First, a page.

Quick Study: Lobbying’s Long Arm
January 15, 2009
The First Amendment guarantees a right "to petition the government for a redress of grievances." From the country's earliest days, Americans have exercised this right, whether a citizen writes a letter about a bill or a business owner hires an agent to present his or her views.
Almost from the beginning, too, lobbying -- because it often took place over a sumptuous dinner or in a well-appointed bar -- raised suspicions that the petitioner had somehow gained an unfair advantage with the lawmaker.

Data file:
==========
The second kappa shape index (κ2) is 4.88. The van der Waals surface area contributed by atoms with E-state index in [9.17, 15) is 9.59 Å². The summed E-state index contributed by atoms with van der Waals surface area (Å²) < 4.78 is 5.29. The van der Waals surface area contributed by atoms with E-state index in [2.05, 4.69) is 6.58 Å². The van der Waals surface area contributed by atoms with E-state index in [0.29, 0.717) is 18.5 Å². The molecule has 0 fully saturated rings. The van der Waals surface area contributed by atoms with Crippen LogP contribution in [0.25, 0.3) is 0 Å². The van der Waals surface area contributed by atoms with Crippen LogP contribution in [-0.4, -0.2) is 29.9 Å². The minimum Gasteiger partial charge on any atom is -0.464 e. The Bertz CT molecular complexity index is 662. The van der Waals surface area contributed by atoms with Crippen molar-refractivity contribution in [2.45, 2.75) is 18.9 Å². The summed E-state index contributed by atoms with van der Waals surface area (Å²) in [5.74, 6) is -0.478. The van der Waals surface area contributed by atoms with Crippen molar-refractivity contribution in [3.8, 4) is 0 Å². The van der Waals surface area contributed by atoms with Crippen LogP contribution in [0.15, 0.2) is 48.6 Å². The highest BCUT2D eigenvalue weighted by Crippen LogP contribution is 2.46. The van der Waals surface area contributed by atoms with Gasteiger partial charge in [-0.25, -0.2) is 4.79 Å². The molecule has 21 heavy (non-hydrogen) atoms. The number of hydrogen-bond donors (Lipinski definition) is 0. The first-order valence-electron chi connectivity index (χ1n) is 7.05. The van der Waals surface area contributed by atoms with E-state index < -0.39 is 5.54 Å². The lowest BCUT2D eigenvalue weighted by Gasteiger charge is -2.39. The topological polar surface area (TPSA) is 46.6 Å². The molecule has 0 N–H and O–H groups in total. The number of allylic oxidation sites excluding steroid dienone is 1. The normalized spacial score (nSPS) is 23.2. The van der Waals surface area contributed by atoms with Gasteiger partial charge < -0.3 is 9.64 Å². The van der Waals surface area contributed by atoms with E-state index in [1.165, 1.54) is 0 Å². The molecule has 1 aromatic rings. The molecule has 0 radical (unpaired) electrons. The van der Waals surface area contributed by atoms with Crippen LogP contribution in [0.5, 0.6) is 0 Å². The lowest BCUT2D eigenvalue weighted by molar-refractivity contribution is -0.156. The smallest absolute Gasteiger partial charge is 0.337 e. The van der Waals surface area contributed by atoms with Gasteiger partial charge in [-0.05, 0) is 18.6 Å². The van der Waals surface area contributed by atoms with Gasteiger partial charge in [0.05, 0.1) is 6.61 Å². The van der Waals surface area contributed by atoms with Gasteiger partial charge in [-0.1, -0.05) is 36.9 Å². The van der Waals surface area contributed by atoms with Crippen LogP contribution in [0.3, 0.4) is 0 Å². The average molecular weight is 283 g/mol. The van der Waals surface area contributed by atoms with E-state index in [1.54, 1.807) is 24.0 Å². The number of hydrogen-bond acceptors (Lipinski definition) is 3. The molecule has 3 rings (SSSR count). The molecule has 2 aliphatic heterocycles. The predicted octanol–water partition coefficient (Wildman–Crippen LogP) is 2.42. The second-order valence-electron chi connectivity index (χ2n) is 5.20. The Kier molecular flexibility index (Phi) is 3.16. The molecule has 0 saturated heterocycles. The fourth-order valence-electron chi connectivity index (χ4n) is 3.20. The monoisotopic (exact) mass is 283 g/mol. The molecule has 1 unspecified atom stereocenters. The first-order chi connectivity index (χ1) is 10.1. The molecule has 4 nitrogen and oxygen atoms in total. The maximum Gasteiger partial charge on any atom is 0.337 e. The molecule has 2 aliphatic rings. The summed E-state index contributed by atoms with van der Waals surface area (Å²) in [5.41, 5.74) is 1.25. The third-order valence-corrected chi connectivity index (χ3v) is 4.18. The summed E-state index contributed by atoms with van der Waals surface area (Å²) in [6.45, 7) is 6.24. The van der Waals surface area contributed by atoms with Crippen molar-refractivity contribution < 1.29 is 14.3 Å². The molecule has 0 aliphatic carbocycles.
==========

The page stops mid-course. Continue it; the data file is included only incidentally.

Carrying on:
As government has increased in size and scope, lobbying has grown accordingly. Corporations, unions, and interest groups of every stripe send their own lobbyists to Washington and state capitals, or they hire lobbying firms to advocate for their positions.
A decade of lobbying dollars, by industry, 1998 to 2008:
1. Pharmaceuticals/Health Products - $1.5 billion
2. Insurance - $1.1 billion
3. Electric Utilities - $1 billion
4. Computers/Internet - $820 million
5. Business Associations - $745 million
6. Education - $727 million (excludes money from teachers' unions)
7. Real Estate - $696 million
8. Oil and Gas - $687 million
9. Hospitals/Nursing Homes - $649 million
10. Miscellaneous Manufacturing and Distributing - $613 million